A PERFECT PROBLEM FOR FASHION DESIGNERS

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Take it from someone who studied Fashion Design, studied and lived in NYC several summers, interned in the industry and finally worked in the industry for the past year.


 

When most people think of fashion they think of NYC or Paris. I don't blame them, I do too. After all, it is historically speaking where famed fashion houses started, trends occured and fashion weeks began.
 
 

The Lowcountry isn't often on the list of top places to be or study to be a fashion designer.

 

 

 

However, this is changing, with The Art Institute of Charleston's new program in Fashion Design, I am seeing more often than not, people staying in the Charleston area.

 

I graduated with the FIRST ever class of Fashion Design in The Art Institute of Charleston in June 2016.

 

One of my very best friends (and still is) left for Florida after we graduated and is working for White House Black Market designing pieces left and right.

 

I took a decision to stay here and work for a startup between NYC and Charleston and source between the two for the womenswear line.

 

It turned out that yes, you can actually live here and work as a designer and remain close to the Lowcountry. However, I found one of the major problems designers face: buying fabric. Where do we go?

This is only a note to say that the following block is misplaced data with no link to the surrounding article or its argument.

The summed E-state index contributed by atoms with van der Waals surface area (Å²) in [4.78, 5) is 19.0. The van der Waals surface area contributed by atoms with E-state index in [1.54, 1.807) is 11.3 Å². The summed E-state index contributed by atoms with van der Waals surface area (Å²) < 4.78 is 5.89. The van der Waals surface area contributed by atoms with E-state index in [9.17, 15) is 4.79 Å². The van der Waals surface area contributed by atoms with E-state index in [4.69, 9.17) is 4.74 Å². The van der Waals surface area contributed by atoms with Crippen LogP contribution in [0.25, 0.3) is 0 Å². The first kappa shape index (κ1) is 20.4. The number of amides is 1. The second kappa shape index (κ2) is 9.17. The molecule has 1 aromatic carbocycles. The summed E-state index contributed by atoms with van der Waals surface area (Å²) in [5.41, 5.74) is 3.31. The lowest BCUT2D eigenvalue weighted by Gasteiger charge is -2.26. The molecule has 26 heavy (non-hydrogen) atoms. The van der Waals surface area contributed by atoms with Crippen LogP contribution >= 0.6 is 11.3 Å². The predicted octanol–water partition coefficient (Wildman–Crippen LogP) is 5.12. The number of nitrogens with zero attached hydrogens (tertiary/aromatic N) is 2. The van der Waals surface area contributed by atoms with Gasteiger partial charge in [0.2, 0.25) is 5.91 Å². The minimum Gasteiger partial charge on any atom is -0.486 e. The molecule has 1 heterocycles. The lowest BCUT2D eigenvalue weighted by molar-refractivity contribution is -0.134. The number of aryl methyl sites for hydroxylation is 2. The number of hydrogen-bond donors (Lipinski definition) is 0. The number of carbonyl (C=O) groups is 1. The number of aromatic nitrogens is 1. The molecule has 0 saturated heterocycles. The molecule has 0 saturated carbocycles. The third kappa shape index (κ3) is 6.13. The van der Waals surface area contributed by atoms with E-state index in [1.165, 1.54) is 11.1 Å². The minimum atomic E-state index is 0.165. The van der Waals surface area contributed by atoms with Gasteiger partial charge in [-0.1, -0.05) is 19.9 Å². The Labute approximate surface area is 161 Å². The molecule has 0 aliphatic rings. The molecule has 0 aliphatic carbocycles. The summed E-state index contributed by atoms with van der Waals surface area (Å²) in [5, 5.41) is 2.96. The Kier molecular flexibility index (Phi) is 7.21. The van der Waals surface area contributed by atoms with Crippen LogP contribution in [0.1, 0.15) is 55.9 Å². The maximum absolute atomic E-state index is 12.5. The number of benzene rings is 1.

As a student, it was the same question. We would have to source and order from NYC stores and companies for fabric swatches and yardage. It was expensive and usually had to be rushed shipping for the next class period.

 

We did shop as students at Joann's,Hancock Fabrics and any little mom and pop places but those options don't usually have nicer fabrics for final wardorbe pieces. They also don't usually have many options within certain fabrics.

 

  

 

Then, my senior year of college, Hancock's Fabrics shut down. Thus, again the idea of a fashion fabric shop would be ideal in the Charleston area with as many samples of fabrics and bolts as famous Mood holds in NYC.

 

I can't help but think of this niche market opportunity here. It'd help out our own community and especially the arts/fashion side but also keep creatives in the Lowcountry.

 

 I love supporting local and with more options, designers and students alike can do so. Until then, I guess we will be ordering here and there from NYC and supporting our local Joann's.

 

Tell me, where do you shop for all of your design needs?

 

Feel free to email me at jeanne@charlestonmag.com with any tips, ideas and/or location spots in Charleston for the fashion design scene!